The one-eyed man’s grin broadened, and power rippled across the street. The air cooled, and Iason almost summoned his Heavenly Armaments in answer. There was might in that creature’s frame, and nothing human about it.

“We’ve been tracking you since Mercantis,” the Queen said. “We’ve had long enough we could have hit you still in the river. Do you know why you were allowed to make shore?”

“I assume some form of sadism is involved,” the Red Made drawled.

“In a manner of speaking,” the villain smiled. “See, I learned from a man that would have had you corpses at the bottom of the Hwaerte before you even noticed. But I’m trying, I guess, not to be him. Or worse.”

Slowly she rose to her feet, and emptied the pipe before stewing it away in her cloak. The smile and the easy manners went away. Idly she rested her hand on the pommel of her sword, and Iason felt fear. There was iron in that woman’s gaze that had not been there before.

“You’ve seen I’m prepared,” Catherine Foundling said. “You’ve seen I have the muscle to put you down. But I didn’t put on the fancy hat to kill kids. So please, I beg you – don’t make me.”

It sounded genuine enough that the Paladin hesitated. The sentiment that they were kids to her was insulting, but what lay behind it… The wiles of devils are many and varied. Trust not the words of those sworn to Below, for deception is their truest tongue. He would not balk at his duty.

“Go home,” the Black Queen said tiredly. “Or Hells, join up if you want to. I’ll find something for you to do, this country’s still half a wreck and it’s not like I don’t take in heroes. But if you force this, it only ends one way. And once we start, I might not be able to stop.”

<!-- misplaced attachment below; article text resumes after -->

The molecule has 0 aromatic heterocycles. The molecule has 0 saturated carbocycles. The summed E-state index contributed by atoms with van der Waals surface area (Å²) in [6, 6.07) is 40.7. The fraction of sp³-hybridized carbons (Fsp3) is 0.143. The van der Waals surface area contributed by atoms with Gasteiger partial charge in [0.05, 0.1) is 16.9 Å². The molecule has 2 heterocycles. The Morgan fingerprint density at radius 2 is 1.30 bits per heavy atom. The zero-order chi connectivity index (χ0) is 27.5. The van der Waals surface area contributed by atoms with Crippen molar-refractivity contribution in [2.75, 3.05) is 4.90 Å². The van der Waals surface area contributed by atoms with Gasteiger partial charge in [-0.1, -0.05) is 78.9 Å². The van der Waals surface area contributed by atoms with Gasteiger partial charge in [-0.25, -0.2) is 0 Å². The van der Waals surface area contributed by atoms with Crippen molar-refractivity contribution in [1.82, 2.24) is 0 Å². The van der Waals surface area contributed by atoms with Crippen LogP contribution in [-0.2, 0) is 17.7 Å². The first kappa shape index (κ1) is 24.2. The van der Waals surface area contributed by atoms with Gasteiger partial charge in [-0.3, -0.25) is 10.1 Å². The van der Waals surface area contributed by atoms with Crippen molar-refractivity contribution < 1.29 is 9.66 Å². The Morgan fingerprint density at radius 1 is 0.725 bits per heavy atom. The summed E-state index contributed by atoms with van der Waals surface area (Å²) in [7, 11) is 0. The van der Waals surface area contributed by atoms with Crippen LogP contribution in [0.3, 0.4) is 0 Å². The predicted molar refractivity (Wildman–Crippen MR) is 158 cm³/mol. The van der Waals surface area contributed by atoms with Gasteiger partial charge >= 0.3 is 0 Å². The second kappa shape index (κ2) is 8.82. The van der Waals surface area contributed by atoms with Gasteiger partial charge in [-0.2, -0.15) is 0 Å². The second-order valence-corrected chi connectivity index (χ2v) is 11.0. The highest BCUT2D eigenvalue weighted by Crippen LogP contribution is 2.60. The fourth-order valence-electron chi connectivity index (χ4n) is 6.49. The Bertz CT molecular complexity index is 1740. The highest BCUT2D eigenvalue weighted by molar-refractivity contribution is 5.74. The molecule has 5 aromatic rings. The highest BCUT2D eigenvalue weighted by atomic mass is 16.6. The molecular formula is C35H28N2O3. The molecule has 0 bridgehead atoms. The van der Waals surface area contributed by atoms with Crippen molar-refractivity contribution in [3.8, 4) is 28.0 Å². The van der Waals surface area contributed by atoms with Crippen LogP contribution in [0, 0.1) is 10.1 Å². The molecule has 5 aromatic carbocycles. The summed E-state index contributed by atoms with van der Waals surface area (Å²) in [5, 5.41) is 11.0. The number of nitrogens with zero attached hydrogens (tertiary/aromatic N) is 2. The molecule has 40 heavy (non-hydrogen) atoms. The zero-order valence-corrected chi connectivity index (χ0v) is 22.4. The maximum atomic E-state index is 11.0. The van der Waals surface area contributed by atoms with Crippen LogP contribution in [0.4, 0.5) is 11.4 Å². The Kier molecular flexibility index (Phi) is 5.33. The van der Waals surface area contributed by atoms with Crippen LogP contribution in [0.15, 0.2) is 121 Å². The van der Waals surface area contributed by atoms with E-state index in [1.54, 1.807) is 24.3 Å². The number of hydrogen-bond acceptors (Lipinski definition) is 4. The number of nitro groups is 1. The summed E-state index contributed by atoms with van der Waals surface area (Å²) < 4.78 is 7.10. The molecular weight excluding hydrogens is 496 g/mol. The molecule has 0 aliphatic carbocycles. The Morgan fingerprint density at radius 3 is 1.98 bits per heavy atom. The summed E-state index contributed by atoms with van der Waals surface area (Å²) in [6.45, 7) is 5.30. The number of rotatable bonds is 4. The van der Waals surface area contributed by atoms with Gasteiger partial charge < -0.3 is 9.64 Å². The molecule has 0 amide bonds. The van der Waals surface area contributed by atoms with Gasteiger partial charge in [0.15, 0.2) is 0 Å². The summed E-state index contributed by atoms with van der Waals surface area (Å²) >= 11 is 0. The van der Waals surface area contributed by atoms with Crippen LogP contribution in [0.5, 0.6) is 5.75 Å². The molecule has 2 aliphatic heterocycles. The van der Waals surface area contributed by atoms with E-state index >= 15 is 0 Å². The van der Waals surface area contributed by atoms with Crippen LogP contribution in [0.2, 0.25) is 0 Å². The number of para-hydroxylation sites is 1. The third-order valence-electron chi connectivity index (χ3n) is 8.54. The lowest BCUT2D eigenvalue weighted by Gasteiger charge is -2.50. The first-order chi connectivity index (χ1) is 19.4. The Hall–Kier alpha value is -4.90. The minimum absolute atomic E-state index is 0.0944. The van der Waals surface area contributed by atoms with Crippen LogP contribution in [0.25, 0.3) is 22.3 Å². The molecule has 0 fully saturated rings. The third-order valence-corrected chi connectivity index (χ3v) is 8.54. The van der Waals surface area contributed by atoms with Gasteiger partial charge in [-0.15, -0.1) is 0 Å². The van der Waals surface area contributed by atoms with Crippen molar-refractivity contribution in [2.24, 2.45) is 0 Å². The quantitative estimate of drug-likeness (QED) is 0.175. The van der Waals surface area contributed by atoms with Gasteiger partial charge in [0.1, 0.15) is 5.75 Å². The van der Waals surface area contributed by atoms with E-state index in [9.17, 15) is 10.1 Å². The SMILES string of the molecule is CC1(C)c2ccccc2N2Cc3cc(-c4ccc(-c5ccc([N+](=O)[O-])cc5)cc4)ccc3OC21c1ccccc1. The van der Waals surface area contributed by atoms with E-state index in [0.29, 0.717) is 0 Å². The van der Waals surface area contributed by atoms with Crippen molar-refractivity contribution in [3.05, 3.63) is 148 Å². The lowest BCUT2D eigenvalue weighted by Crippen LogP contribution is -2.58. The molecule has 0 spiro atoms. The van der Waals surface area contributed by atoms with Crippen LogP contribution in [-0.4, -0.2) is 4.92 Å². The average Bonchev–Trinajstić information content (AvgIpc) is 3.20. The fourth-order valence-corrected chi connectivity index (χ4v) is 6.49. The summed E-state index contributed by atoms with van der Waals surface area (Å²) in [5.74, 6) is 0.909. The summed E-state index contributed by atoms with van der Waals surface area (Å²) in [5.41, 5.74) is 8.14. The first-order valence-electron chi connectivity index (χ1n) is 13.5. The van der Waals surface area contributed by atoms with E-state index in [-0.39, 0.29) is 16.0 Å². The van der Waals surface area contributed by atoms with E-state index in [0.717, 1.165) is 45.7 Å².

“You are a blight upon Creation,” the Stalwart Paladin said, almost regretfully. “An instrument of the Hellgods, carrying within the seed of damnation. May the Heavens grant you mercy in the afterlife, but for the sake of Creation you must be removed from this earthly shell.”

“What he said,” the Gallant Brigand agreed. “Only, you know, less priestly. Fuck you and your offer and your entire evil legions.”

“Yes yes, praise the Heavens and much defiance. That aside, out of curiosity,” the Red Mage smirked, “has that speech ever actually worked?”

The Black Queen breathed out, and in a moment she went from tired girl only a few years older than them to razor-sharp killer. It was in the eyes, in the way she held herself. She had the poise of someone used to taking lives.

“No,” she said. “But I’ll try with the next batch anyway. Sixth time’s the charm, right?”

The one-eyed creature laughed.

“They never listen,” he said, sounding pleased. “I do believe offering mercy might actually make it worse. Fascinating.”

Six. Iason felt a trickle of fear go down his spine. How many heroes had she killed? No, it didn’t matter. She only needed to fail once. The hero folded into himself, and let his aspect reverberate within his soul. Arm. Plate of pure Light formed around him, a full suit topped by a winged helmet. His sword shone radiantly and as Lergo began to incant he advanced. The villain did not move, eyes still on him, but the Paladin felt the shifting currents of power. To their side a gate opened out of thin air, and as he glanced there Iason saw two things. The first was two score goblins, bright-eyed and eager in their furs as they occupied a frozen wasteland. The second was six scorpion-like contraptions of wood and metal, and as that sunk in they began to fire. The bolt hit him in the chest, then two others, yet it might as well have been children throwing mud at a stone wall. The steel bent, the wood shattered and he barely even felt the impact. He had no moment to spare enjoying the small victory, however. The Red Mage was most endangered by this sort of assault. Though gifted with a particularly strong talent for destruction, Lergo had confessed he was incapable of even the most basic of shieldings. The sorcerer managed to save his own hide by turning to ash the handful of projectiles aimed at him, but he would not be able to keep this up forever.

The Stalwart Paladin moved between his companion and the volleys of steel-tipped bolts, letting them strike impotently at the armaments bestowed upon him by the Heavens. The Gallant had been the most unruffled among them, dancing out of the way and somehow even parrying a projectile with a casual flick of the wrist.